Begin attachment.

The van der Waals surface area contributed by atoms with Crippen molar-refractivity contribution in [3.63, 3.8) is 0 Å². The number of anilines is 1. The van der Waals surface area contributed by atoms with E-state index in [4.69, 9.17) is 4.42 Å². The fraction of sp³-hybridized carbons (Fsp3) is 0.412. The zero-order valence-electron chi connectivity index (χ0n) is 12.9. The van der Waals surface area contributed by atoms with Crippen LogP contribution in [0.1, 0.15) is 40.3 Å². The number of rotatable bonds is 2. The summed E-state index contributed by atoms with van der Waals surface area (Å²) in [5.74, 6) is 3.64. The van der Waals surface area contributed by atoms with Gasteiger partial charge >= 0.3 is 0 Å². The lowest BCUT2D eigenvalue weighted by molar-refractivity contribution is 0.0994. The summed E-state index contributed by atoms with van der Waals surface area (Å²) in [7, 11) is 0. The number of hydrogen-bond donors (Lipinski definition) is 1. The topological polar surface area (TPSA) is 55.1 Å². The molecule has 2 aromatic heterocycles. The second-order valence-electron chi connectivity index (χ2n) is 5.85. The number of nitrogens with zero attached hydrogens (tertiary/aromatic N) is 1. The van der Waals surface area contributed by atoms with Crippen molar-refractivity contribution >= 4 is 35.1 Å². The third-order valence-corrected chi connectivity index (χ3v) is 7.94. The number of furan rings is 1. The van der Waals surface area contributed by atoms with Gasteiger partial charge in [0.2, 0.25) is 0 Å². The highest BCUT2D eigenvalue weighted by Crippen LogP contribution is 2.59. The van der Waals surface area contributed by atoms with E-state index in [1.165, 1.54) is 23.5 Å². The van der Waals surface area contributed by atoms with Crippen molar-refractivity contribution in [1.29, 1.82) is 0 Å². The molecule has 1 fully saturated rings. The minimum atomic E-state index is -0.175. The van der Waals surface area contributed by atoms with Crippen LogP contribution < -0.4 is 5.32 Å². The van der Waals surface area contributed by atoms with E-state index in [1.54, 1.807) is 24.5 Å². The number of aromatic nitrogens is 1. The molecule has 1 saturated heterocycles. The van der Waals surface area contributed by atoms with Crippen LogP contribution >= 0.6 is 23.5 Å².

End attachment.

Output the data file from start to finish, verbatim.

The van der Waals surface area contributed by atoms with Crippen molar-refractivity contribution in [3.63, 3.8) is 0 Å². The number of anilines is 1. The van der Waals surface area contributed by atoms with E-state index in [4.69, 9.17) is 4.42 Å². The fraction of sp³-hybridized carbons (Fsp3) is 0.412. The zero-order valence-electron chi connectivity index (χ0n) is 12.9. The van der Waals surface area contributed by atoms with Crippen LogP contribution in [0.1, 0.15) is 40.3 Å². The number of rotatable bonds is 2. The summed E-state index contributed by atoms with van der Waals surface area (Å²) in [5.74, 6) is 3.64. The van der Waals surface area contributed by atoms with Gasteiger partial charge >= 0.3 is 0 Å². The lowest BCUT2D eigenvalue weighted by molar-refractivity contribution is 0.0994. The summed E-state index contributed by atoms with van der Waals surface area (Å²) in [7, 11) is 0. The number of hydrogen-bond donors (Lipinski definition) is 1. The topological polar surface area (TPSA) is 55.1 Å². The molecule has 2 aromatic heterocycles. The second-order valence-electron chi connectivity index (χ2n) is 5.85. The number of nitrogens with zero attached hydrogens (tertiary/aromatic N) is 1. The van der Waals surface area contributed by atoms with Crippen molar-refractivity contribution >= 4 is 35.1 Å². The third-order valence-corrected chi connectivity index (χ3v) is 7.94. The number of furan rings is 1. The van der Waals surface area contributed by atoms with Gasteiger partial charge in [0.2, 0.25) is 0 Å². The highest BCUT2D eigenvalue weighted by Crippen LogP contribution is 2.59. The van der Waals surface area contributed by atoms with E-state index in [1.165, 1.54) is 23.5 Å². The van der Waals surface area contributed by atoms with Crippen molar-refractivity contribution in [1.29, 1.82) is 0 Å². The molecule has 1 fully saturated rings. The minimum atomic E-state index is -0.175. The van der Waals surface area contributed by atoms with Crippen LogP contribution < -0.4 is 5.32 Å². The van der Waals surface area contributed by atoms with E-state index in [1.54, 1.807) is 24.5 Å². The number of aromatic nitrogens is 1. The molecule has 1 saturated heterocycles. The van der Waals surface area contributed by atoms with Crippen LogP contribution >= 0.6 is 23.5 Å².